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Exclusive – Tim Tadder’s ‘Black is a Color’ challenges binary perceptions of race

Internationally acclaimed photographer and conceptual fine artist Tim Tadder believes he has an innate duty to create social awareness through his work. His latest collection of portraits called ‘Black is a Color’ is a masterclass in tonality and form which looks beyond the binary view of race.

If you’re not much of an art aficionado you may not know Tim Tadder by name, but you will definitely have seen his work.

Heading up photography and commercial directing responsibilities for global brand campaigns over the last 20 years – with a clientele including Ninja, Aaron Gordon, Anthony Davis, and Ice Cube, to name but a few – the Californian creative has also earned his chops in the world of fine art since 2012.

By its very nature, photography intends to encapsulate one poignant moment in time and engender deeper thought about its superseding message. In that sense, Tadder’s practiced ease has translated beautifully into his independent art. Focusing on the complexities of the ‘human experience’ regarding systemic socio-political issues such as civil rights, free speech, equality, and race, Tadder’s abstract portraits are as thought provoking as they are visually striking.

With an intent to show humanity in its truest and most basic form, Tadder strips away what he defines as ‘differentiators’ and ‘identifiers’ – unique features like hair, skin colour, and clothing – to show what we all share beyond our superficial differences ‘at the core.’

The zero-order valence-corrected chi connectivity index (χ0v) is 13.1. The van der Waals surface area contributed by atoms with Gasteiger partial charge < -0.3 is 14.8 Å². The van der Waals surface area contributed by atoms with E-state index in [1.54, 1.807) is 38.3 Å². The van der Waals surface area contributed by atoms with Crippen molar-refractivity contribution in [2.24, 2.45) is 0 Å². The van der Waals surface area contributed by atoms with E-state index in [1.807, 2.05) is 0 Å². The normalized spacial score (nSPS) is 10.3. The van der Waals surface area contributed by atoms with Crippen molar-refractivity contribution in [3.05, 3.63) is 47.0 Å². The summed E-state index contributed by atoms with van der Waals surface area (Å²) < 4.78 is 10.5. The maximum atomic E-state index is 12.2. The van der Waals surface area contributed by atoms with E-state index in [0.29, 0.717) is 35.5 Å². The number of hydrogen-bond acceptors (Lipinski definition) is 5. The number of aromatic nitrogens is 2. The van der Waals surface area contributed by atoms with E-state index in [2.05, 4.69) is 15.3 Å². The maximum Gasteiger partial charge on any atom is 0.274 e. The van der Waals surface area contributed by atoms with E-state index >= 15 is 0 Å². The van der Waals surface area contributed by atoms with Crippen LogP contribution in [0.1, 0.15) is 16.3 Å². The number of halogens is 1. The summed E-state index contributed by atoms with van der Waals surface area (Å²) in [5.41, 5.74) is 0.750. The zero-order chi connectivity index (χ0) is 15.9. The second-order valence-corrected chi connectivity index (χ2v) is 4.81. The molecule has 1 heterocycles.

Awash with mesmerising colours, his two previous works ‘Nothing to See’ and ‘United States of Purple’ have a mannequinistic quality that has become his trademark style.

Candid as the expressions of his models often are, Tadder aims to leave an artistic stamp on periods of ‘strife and anxiety,’ and felt compelled to pay homage to the Black Lives Matter movement as it reached a fever pitch of momentum in 2020. In my recent conversation with the man himself, Tadder revealed, ‘I wanted to explore a non-literal and unconventional way to share with people a different point of view. A view that boldly illustrates a slice of what is missed by a binary approach to race.’

Referencing legendary singer/songwriter and civil rights activist Nina Simone, Tadder continued, ‘You can’t help it, an artist’s duty is to reflect the times.’ And it’s from this unceasing desire that the collection ‘Black is a Color’ was born.

Described by Tadder as an ‘unintentional trilogy’ to his two prior collections, ‘Black is a Color’ is a stunning series of head profile shots showing black models covered in myriad blends of primary and secondary colours. Initially covered in black paint around a quarter inch thick, vivid marbling mixtures of different hues were poured over the top of the head to create this otherworldly dripping effect. Take it from me, once you see the images, you find yourself returning time and time again.

‘We used well over 40 gallons of non-toxic paint to create a variety of paint viscosities,’ said Tadder when asked about the logistics of the shoot.

‘This process took several days to fully perfect. The images capture the beauty of simplicity and the way the paint dripped off the subjects heads was impeccable and created an unexpected, yet incredible tonality.’

While the photos are certainly hypnotic to look at, Tadder had revealed early on in our conversation that the incentive behind this collection goes far beyond merely catching the eye.